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A Diaspora Story:Becoming a Female Priest

Women all over the world are achieving great things in different fields of agriculture, technology, medicine, and more. Malawi has been catching up with the rest of the world. Today, Malawian women and girls are becoming what society said they could never be, from heading top government positions to thriving and dominating male-dominated industries. Some prominent institutions however are still reluctant in accepting women as leaders. Most Churches, for example, backed up by religious doctrines and cultural beliefs are still rigid when it comes to embracing women in the ministry. Luckily, there have been a few churches that have taken bold steps to challenge such practices. For instance, in 2000, the Presbyterian Church, one of the well-grounded churches in the country, publicly made its stand clear by ordaining the first female church minister. Following in these footsteps, we have Malhaha Botomani Wachepa who has become the first Malawian woman priest in the United Kingdom (UK).

Wachepa’s journey into priesthood started in 2002 when she moved to the UK with her family. Shaped by the Malawian environment and culture, she grew up believing that certain professions were distinctively for women, for instance, teaching, and nursing. This popular belief influenced her career choice. She ignored her calling into the priesthood and went to a Teacher’s training college to become a professional teacher. While in the UK, she was exposed to a culture and environment which was entirely different from the one she knew back home but as a Christian woman, she decided and managed to keep and practice her Christian faith.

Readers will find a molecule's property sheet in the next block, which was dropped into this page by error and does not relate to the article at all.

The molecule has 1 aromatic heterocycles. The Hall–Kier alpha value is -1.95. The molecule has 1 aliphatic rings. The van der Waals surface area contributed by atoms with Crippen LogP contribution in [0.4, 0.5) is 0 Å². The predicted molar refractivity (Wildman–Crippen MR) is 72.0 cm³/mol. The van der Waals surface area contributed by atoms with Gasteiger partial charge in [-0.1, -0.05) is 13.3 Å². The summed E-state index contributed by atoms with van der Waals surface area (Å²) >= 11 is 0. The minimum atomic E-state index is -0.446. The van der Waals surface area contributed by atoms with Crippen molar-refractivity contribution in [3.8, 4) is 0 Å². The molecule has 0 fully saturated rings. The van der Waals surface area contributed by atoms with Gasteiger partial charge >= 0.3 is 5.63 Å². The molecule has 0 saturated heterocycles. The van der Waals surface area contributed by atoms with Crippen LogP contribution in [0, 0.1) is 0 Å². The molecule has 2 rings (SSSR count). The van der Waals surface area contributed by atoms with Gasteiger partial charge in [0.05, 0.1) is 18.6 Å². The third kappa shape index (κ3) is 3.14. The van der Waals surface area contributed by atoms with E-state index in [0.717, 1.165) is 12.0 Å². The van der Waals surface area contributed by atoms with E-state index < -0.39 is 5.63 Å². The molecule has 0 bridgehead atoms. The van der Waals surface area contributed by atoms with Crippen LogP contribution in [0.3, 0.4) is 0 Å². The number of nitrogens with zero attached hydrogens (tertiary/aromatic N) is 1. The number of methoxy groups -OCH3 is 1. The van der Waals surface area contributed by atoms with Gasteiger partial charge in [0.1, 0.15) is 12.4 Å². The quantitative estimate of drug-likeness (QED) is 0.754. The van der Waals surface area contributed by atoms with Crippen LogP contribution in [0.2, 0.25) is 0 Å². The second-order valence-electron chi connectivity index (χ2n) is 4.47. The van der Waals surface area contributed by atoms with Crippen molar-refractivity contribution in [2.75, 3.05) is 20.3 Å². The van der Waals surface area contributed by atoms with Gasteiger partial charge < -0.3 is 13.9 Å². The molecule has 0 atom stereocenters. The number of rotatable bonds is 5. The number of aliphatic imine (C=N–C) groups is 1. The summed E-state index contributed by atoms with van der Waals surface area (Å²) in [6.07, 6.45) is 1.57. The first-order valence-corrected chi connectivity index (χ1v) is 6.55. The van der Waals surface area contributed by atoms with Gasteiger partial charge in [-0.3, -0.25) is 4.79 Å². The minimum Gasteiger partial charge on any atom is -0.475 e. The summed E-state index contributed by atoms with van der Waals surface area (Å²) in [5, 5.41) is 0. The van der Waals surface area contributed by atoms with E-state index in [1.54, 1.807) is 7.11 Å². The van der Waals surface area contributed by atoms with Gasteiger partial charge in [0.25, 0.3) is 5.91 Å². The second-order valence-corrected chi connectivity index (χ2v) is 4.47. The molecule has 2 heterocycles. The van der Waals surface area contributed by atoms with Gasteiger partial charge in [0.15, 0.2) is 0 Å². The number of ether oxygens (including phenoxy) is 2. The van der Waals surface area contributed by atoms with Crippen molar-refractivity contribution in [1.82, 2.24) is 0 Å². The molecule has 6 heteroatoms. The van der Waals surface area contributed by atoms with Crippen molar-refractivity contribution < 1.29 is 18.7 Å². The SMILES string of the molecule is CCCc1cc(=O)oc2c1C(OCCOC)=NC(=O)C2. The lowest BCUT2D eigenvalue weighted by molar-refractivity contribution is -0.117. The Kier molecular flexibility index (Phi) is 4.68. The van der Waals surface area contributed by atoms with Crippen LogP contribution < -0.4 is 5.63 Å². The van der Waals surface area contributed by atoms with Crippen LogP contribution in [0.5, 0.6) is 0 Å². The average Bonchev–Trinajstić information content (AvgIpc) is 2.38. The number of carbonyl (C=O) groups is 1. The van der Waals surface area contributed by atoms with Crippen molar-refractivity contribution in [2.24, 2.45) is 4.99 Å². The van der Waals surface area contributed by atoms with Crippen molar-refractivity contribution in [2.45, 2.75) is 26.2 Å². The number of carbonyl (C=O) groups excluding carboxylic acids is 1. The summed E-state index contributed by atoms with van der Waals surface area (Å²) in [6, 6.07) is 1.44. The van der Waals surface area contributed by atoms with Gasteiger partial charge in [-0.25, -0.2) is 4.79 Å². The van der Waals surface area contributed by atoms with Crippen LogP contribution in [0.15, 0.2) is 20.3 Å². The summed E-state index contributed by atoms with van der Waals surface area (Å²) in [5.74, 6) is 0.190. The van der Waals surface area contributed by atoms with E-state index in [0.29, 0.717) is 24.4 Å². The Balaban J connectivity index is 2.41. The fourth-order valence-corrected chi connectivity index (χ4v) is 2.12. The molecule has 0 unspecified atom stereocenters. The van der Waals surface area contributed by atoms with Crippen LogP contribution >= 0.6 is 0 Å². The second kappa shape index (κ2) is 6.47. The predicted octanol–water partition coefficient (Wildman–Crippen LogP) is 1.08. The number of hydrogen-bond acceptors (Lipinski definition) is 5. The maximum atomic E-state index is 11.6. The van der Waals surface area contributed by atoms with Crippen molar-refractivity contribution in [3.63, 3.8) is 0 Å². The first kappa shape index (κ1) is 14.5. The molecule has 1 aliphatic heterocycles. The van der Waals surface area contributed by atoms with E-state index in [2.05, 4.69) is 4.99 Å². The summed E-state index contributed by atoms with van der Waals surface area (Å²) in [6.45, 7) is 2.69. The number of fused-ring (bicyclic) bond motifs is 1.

As a girl, I was taught that there are specific roles, specific professions, and specific behaviors of a woman/girl or man/boy.

Her path into the priesthood was even clearer when she moved to Stockton, a new residential area. There, she became a member of Stockton Parish Church (Church of England) in 2010. Just after a few months at the church, she was asked to serve in the Pastoral Team of which she gladly accepted. She then started training as an Authorized Pastoral assistant with the Durham Diocese from 2011 and became licensed in 2014. Her dedication to ministry is without question. She clearly stated that she worked at the church voluntarily not only for the congregation but for the whole community. Wachepa wrote that as a woman, taking up such leadership roles in the church empowered her and motivated her to start taking up more challenging roles which she grew up believing were reserved for men.

She later on, went for training to become a Funeral Minister. It was during this period that she finally decided to answer her calling to the priesthood. Following this, she went for the required process training to become a minister. She confessed that despite her several and notable achievements she still wasn’t confident enough to go ahead with her decision, she still felt that she would be doing a man’s job. Despite such doubts, she still managed to overcome them all as she, later on, started the vocational process. In 2017, she attended a Bishops Advisory Panel and was accepted to start training at Cranmer Hall, the Theological College at St Johns College, Durham University. She completed her training and was ordained on the 3rd of July, 2021.

Her journey and story are an inspiration to every girl or woman out there who has doubts about her goals and career choices. Here is a story of a woman who refused to be limited by cultural and societal beliefs. Society keeps on dictating what we can do and can't do, and tells us a woman’s place is in the kitchen. We will keep proving it wrong until it fully understands that “a woman’s place is wherever she wants it to be”.

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